I think it could prove to be just the opposite. For a while, the coronavirus is going to take movies away from us — not all movies, but more than a few movies, in the spring and possibly summer (if not beyond). It will take away a number of the films that people most want to see. It’s eerie to look at the updated release calendar and register that there are now no new major Hollywood films scheduled for the second half of March. You could call that an early microcosm of a cinema landscape that is suddenly under siege. For a while, the American movie theater could turn into a very quiet place.
Yet none of this testifies to a waning movie culture. On the contrary, the fact that major films have moved off the calendar, with other high-profile postponements destined to follow, is a testament to how much those films matter. No one is talking about streaming “A Quiet Place Part II” — and that’s a perfect example, since in a horror film where the nuances of sound (and the hushed absence of it) are everything, of course you want to see it in a theater. And of course you want to see “Mulan” in a theater, so that the full force of its girl-power mythology can be something you share with everyone in the audience. And of course you want to see “No Time to Die” and “F9” in a theater, because…well, does anyone need that explained? There are movie experiences that are meant to be large.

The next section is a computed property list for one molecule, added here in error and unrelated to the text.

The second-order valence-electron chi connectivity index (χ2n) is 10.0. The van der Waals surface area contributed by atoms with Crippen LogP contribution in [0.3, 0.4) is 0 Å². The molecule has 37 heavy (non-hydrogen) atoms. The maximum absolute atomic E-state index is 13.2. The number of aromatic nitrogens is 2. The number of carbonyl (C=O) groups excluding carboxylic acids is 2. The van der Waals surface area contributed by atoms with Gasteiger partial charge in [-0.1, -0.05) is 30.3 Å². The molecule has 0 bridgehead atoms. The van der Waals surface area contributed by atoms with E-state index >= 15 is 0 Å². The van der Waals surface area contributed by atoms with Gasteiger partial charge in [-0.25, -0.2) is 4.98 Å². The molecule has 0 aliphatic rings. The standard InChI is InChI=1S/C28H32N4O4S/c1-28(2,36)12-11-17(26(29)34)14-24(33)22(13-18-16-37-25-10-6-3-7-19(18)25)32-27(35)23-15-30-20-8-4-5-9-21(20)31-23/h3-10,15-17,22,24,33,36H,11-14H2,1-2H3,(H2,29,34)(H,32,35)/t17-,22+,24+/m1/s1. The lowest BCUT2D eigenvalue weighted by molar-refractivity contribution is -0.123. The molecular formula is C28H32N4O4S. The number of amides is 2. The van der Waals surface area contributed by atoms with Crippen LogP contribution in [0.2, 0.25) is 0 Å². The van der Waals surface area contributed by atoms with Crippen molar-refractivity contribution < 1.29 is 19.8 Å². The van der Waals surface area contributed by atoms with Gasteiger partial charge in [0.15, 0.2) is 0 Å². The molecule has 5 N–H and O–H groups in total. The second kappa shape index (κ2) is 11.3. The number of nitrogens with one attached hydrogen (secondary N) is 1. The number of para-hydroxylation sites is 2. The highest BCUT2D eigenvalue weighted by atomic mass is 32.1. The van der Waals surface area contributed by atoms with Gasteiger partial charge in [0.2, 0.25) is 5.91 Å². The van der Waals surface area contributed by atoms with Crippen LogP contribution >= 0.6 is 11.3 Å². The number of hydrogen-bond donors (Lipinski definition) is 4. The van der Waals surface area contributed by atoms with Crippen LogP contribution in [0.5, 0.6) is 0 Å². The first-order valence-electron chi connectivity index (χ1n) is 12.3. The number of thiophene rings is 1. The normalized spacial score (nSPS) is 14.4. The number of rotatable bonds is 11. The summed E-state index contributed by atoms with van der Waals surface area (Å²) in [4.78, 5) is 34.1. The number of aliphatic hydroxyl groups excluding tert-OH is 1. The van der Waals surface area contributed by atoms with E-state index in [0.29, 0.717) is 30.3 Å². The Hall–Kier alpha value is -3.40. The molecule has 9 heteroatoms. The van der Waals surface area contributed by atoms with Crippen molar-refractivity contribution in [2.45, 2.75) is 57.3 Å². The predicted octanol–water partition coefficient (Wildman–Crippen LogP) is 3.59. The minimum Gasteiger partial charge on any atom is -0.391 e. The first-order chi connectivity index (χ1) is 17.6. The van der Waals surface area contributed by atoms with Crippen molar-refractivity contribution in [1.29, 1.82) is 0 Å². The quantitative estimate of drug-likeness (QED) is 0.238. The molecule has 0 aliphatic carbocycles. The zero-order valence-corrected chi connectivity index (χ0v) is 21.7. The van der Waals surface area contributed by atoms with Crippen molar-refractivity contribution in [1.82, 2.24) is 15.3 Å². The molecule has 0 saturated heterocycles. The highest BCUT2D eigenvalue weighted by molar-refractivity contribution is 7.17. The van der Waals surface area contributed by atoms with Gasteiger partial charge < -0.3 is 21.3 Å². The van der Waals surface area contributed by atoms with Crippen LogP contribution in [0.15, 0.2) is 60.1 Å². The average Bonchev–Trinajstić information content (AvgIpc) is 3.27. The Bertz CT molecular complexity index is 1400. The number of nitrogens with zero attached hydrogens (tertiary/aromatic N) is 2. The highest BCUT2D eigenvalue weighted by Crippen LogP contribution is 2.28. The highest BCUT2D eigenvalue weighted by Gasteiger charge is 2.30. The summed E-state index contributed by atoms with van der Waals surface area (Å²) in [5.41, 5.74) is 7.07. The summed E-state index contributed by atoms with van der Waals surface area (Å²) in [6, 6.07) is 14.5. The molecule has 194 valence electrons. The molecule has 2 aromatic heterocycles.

For a while, though, we won’t be able to, because this is a time to stay home. Festivals, blockbusters, dramas for adults, that casual night out to see the documentary playing at your local indie theater (if you in fact have one) — a lot of the essential moviegoing impulse is going to be canceled, postponed, suppressed. But that doesn’t mean it’s going away. The coronavirus is not an art crisis — it’s a human crisis, with lives at stake. But if it does wind up not just touching but influencing our relationship to movies, I predict that will happen in a less cataclysmic manner than you might expect. By taking movies away, it can only stoke our desire for them to come roaring back.